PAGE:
• The Eddie Cantor Story: A Jewish Life in Performance and Politics by David Weinstein (2018) UPNE/Brandeis University Press


Cantor was profiled on This Is Your Life, the NBC program in which an unsuspecting person (usually a celebrity) would be surprised on live television by host Ralph Edwards, with a half-hour tribute. Cantor was the only subject who was told of the "surprise" in advance; he was recovering from a heart attack and it was felt that the shock might harm him.

On October 29, 1995, as part of a nationwide celebration of the 75th anniversary of radio, Cantor was posthumously inducted into the Radio Hall of Fame at Chicago's Museum of Broadcasting Communication.

Warner Bros., in an attempt to duplicate the box-office success of The Jolson Story, filmed a big-budget Technicolor feature film, The Eddie Cantor Story (1953). The film found an audience but might have done better with someone else in the leading role. Actor Keefe Brasselle played Cantor as a caricature with high-pressure dialogue and bulging eyes wide open; the fact that Brasselle was considerably taller than Cantor did not lend realism, either. Eddie and Ida Cantor were seen in a brief prologue and epilogue set in a projection room, where they are watching Brasselle in action; at the end of the film, Eddie tells Ida, "I never looked better in my life"... and gives the audience a knowing, incredulous look. George Burns, in his memoir All My Best Friends, claimed that Warner Bros. created a miracle producing the movie in that "it made Eddie Cantor's life boring".

Something closer to the real Eddie Cantor story is his self-produced feature Show Business (1944), a valentine to vaudeville and show folks, which was RKO's top-grossing film that year.

Probably the best summary of Cantor's career is on one of the Colgate Comedy Hour shows.[23] Re-issued on DVD as Eddie Cantor in Person, the hour-long episode is a virtual video autobiography, with Eddie recounting his career, singing his greatest hits, and recreating his singing-waiter days with another vaudeville legend, his old pal Jimmy Durante.

Cantor appears as a recurring character, played by Stephen DeRosa, on the HBO series Boardwalk Empire.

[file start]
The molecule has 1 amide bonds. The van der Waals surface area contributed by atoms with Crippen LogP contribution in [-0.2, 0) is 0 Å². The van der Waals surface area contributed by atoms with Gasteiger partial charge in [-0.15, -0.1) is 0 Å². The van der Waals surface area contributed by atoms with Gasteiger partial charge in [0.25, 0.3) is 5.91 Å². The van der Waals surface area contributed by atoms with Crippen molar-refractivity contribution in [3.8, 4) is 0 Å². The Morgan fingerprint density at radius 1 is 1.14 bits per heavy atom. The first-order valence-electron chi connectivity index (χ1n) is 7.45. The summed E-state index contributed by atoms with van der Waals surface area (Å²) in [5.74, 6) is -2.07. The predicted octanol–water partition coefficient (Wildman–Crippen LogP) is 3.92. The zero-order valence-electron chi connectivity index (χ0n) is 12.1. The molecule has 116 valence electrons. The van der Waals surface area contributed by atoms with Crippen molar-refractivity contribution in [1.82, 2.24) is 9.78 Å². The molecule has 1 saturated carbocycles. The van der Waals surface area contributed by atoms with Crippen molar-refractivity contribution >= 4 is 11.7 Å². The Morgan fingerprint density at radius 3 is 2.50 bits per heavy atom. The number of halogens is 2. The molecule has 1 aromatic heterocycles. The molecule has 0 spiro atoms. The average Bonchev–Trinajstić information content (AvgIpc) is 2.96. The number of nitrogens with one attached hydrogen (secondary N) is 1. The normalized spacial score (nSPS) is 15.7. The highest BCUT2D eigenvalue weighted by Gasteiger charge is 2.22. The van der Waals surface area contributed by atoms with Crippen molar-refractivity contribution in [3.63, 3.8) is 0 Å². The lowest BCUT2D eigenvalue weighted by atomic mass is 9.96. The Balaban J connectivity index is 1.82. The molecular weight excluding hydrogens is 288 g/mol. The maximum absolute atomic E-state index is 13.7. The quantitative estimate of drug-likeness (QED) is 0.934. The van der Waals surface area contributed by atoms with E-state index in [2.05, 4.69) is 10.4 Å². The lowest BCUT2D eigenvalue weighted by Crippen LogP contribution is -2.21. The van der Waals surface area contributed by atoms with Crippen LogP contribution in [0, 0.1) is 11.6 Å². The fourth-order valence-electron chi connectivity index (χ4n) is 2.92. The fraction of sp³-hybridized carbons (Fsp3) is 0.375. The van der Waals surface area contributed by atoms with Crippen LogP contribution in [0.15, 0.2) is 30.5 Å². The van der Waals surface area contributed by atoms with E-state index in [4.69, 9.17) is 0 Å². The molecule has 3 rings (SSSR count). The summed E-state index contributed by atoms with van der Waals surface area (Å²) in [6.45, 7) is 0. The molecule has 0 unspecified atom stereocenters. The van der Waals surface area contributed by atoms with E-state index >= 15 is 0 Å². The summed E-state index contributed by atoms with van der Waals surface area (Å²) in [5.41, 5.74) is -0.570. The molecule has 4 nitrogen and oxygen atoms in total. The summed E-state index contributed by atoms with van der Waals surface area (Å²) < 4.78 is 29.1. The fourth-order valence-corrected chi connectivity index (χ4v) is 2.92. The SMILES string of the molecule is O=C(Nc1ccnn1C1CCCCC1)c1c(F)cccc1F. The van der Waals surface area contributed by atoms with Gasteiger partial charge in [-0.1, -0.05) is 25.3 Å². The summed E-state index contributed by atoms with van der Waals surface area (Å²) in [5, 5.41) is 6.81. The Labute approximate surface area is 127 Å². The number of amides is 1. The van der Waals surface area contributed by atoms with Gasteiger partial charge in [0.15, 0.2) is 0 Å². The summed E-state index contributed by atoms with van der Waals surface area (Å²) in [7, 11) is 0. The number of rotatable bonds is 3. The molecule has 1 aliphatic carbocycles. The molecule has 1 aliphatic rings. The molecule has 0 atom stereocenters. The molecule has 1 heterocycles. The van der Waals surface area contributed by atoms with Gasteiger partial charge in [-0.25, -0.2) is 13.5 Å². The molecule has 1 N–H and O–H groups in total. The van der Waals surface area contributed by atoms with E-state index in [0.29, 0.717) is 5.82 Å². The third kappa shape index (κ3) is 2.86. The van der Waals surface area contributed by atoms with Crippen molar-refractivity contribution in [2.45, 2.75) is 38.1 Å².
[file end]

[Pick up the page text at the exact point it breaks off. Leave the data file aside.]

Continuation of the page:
1. ^ Eddie Cantor, with Jane Kesner Ardmore, Take My Life, Mr. Cantor's second autobiography, 1957
  2. ^ Kenrick, John.Who's Who in Musicals: Ca-Cl Musicals101.com, accessed September 5, 2011
  3. ^ Obituary Variety, October 14, 1964.
  4. ^ International, United Press (October 11, 1964). "Eddie Cantor Dead Comedy Slar Was 72". The New York Times. ISSN 0362-4331. Retrieved May 13, 2019.
  5. ^ "Banjo Eyes". movies2.nytimes.com. Retrieved May 13, 2019.
  6. ^ "The Eddie Cantor Story". Eddie Cantor Official Website. Retrieved September 2, 2013.
  7. ^ "'Whoopee!'". Baltimore Jewish Times. January 3, 2018. Retrieved May 13, 2019.
  8. ^ International, United Press (October 11, 1964). "Eddie Cantor Dead Comedy Slar Was 72". The New York Times. ISSN 0362-4331. Retrieved May 13, 2019.
  9. ^ a b "Eddie Cantor Dead. Comedy Star Was 72. Comedy Star of Vaudeville, Screen, Radio and TV Was a Discoverer of Talent". The New York Times. October 11, 1964. Retrieved August 9, 2012. Eddie Cantor, banjo-eyed vaudevillian whose dancing feet and double-takes brought him stardom in movies, radio and television, died of a coronary occlusion today at the age of 72.
  10. ^ The Children of Eddie Cantor blog article by David Lobosco
  11. ^ a b "Eddie Cantor Dead. Comedy Star Was 72. Comedy Star of Vaudeville, Screen, Radio and TV Was a Discoverer of Talent". The New York Times. October 11, 1964. Retrieved August 9, 2012. Eddie Cantor, banjo-eyed vaudevillian whose dancing feet and double-takes brought him stardom in movies, radio and television, died of a coronary occlusion today at the age of 72.
  12. ^ "Deaths", The New York Times, August 10, 1962, p. 14
  13. ^ a b "Eddie Cantor Broadway Credits" Internet Broadway database listing, retrieved December 24, 2009
  14. ^ Cullen, Frank; Hackman, Florence; McNeilly, Donald. "Vaudeville, Old & New: An Encyclopedia of Variety Performers" (2007). Routledge. ISBN 0-415-93853-8, p. 193
  15. ^ "Radio Operators Hear a Good Concert", Bridgeport Telegram, February 4, 1922.
  16. ^ Collins, Ace (October 5, 2010). "4 Santa Claus Is Coming to Town". Stories Behind the Greatest Hits of Christmas. Zondervan. p. 224. ISBN 0310327954. Retrieved August 20, 2014.
  17. ^ http://www.radioechoes.com/?page=series&genre=OTR-Talk&series=Ask%20Eddie%20Cantor
  18. ^ David Weinstein (November 7, 2017). The Eddie Cantor Story: A Jewish Life in Performance and Politics. Brandeis University Press. pp. 226–. ISBN 978-1-5126-0134-3.
  19. ^ "'Caught short! A saga of wailing Wall street', OCLC Number: 381325" worldcat.org, accessed September 5, 2011
  20. ^ "Cantor Censored in Televised Act". The New York Times. May 27, 1944
  21. ^ From "The Warner Bros. Cartoon Companion", E.O. Costello, ed. Archived October 7, 2011, at the Wayback Machine
  22. ^ New York Daily News (November 28, 2008). "Floating back in time with Macy's balloons, 1940, photo No.11". Retrieved November 28, 2008.
  23. ^ Pondillo, Bob (2005). "Racial Discourse and Censorship on NBC-TV, 1948-60". Journal of Popular Film & Television. 33 (2): 106.

Further reading

External links

Ain't She Sweet

"Ain't She Sweet" is a song composed by Milton Ager, with lyrics by Jack Yellen. It was published in 1927 by Edwin H. Morris & Co. Inc./Warner Bros. It became popular in the first half of the 20th century and typified the Roaring Twenties. Like "Happy Days Are Here Again" (1929), it became a Tin Pan Alley standard. Both Ager and Yellen were elected to the Songwriters Hall of Fame.